“The Night Fox,” as he is called, is one of the best in the world, but Francois Toulour (Vincent Cassel) is jealous of Danny. Apparently his boss, a thief by the name of “Le Marque,” made an approving comment about Danny’s abilities. So Toulour offers Danny a deal: they go after the same target – a Fabergé egg. If Toulour wins, Danny will admit that the Frenchman is the best thief in the world. But if Ocean gets the egg, then Toulour will pay off his entire debt, $198 million, to Benedict. Danny agrees, but the beautiful Isabel is right behind them, following their every move. May the best thief win.
The plot takes a long time to get rolling, with Benedict tracking down and threatening each of the gang members in turn. When they finally get to Europe, the various heists unfold with disorienting flashbacks. Unfortunately, they’re also somewhat inconsistent, with the same frustrating outcome that is only overcome in the final scene. However, this conclusion is not only improbable, but falls outside the parameters of “fair game” for heist movies. Instead of letting the audience in on the twist, allowing them to look back and see what they overlooked in an “aha!” moment, it makes us feel cheated.
Another problem is the characters. Those who were so engaging and indispensable the first time around are now straw men, and many of them barely even have a line. Rusty, who was always eating in “Ocean’s Eleven,” seems to be on a diet. He and Danny share some of their characteristic repartee, but not nearly enough. The one saving grace is Damon’s Linus, who has become a politically-correct super geek with great qualms about robbing a handicapped billionaire.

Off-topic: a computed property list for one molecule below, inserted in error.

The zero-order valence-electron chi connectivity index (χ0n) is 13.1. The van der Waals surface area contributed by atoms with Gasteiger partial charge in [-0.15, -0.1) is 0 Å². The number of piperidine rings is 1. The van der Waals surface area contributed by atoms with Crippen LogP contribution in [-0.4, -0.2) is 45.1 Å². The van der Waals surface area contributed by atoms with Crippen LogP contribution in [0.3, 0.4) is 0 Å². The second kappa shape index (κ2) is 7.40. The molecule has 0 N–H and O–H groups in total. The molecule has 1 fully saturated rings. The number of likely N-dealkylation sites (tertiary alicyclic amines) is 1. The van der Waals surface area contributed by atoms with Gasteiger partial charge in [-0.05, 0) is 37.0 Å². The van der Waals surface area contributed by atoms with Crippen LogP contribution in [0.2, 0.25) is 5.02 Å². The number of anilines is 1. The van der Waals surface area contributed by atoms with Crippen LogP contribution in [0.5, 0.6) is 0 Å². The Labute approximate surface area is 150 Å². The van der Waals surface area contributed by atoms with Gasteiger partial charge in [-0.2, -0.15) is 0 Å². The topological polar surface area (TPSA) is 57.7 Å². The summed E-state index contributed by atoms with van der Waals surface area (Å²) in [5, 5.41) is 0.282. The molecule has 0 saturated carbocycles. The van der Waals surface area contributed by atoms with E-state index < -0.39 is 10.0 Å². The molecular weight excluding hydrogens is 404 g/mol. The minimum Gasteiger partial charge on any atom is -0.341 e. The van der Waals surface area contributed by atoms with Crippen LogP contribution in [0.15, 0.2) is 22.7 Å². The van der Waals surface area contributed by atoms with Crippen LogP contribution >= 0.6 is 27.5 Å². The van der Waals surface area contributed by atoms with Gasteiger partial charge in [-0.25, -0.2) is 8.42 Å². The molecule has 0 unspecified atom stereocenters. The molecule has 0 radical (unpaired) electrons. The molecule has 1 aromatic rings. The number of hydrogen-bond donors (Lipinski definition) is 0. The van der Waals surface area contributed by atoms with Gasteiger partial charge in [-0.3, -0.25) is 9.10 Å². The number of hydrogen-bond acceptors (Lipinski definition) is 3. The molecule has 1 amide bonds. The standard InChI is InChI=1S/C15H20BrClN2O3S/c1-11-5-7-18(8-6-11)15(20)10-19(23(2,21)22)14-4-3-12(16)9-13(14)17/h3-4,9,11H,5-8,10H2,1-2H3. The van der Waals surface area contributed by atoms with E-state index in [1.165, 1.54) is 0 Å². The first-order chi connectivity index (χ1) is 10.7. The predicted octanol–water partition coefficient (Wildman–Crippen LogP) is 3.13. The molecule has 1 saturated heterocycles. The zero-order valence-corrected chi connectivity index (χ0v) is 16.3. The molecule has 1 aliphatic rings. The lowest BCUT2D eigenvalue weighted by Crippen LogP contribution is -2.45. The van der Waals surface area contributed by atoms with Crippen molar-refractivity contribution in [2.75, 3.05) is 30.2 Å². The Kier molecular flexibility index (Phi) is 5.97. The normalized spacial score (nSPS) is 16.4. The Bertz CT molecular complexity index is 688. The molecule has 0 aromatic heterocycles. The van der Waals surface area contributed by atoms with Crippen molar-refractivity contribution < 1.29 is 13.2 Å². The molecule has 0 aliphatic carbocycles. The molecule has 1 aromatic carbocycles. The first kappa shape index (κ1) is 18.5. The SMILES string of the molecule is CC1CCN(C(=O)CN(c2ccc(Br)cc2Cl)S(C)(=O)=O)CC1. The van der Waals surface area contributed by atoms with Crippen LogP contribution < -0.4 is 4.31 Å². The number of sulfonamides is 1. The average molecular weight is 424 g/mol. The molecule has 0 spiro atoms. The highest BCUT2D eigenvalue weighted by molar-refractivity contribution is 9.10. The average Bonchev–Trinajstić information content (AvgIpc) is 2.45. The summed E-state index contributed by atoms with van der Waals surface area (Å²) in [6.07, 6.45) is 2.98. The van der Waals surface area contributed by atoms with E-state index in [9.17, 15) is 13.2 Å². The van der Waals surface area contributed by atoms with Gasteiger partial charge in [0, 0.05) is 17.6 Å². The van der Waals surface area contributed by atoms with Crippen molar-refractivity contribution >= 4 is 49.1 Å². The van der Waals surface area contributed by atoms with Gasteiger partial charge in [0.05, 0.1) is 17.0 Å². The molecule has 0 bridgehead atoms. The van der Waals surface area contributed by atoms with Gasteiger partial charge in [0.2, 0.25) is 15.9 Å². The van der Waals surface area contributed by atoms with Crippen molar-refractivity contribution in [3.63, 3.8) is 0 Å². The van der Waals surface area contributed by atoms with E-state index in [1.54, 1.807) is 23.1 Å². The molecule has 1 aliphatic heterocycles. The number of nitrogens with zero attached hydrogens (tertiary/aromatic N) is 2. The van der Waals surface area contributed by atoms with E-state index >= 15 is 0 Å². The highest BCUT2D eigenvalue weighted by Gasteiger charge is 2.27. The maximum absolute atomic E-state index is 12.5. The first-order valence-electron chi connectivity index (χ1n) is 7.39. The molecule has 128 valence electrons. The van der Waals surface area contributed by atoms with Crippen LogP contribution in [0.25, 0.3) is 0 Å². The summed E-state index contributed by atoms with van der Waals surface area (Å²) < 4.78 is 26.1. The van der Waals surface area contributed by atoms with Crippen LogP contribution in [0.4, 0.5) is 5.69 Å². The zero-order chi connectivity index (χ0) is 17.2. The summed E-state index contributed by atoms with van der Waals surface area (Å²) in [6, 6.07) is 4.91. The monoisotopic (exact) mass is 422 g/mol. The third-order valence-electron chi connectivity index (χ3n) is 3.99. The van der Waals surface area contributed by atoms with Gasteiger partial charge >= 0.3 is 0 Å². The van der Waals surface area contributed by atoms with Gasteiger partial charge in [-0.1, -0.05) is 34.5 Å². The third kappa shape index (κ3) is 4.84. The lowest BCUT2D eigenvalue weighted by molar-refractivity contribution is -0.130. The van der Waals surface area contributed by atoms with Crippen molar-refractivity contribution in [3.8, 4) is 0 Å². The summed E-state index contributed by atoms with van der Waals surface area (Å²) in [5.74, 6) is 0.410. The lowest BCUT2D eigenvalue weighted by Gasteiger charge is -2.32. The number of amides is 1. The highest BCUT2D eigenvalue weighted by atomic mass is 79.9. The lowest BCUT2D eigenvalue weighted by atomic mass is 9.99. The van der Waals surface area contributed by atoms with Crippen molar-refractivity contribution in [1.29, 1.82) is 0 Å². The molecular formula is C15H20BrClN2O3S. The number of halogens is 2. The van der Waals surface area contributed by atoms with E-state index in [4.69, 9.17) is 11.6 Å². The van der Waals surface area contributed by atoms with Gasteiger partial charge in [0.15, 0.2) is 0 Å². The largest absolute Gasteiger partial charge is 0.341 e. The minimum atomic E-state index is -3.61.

There are too many characters to sort through, which is probably why they all end up in jail, leaving Tess (Julia Roberts) to come to their rescue. About to celebrate her second third-year anniversary with Danny, she is none too thrilled to be dragged into the mess, especially when she discovers she must pretend to be a movie star. It’s an interesting scene to see Julia Roberts playing Tess playing Julia Roberts, who talks to the real Julia Roberts on the phone, at the request of Bruce Willis (as himself). I’m sure the stars got a huge kick out of this, but it doesn’t really work. And what a drag that the real Roberts had to give birth a few weeks before the film came out, which makes the unpregnant Julia playing Tess playing the pregnant Julia, complete with a pillow, completely redundant.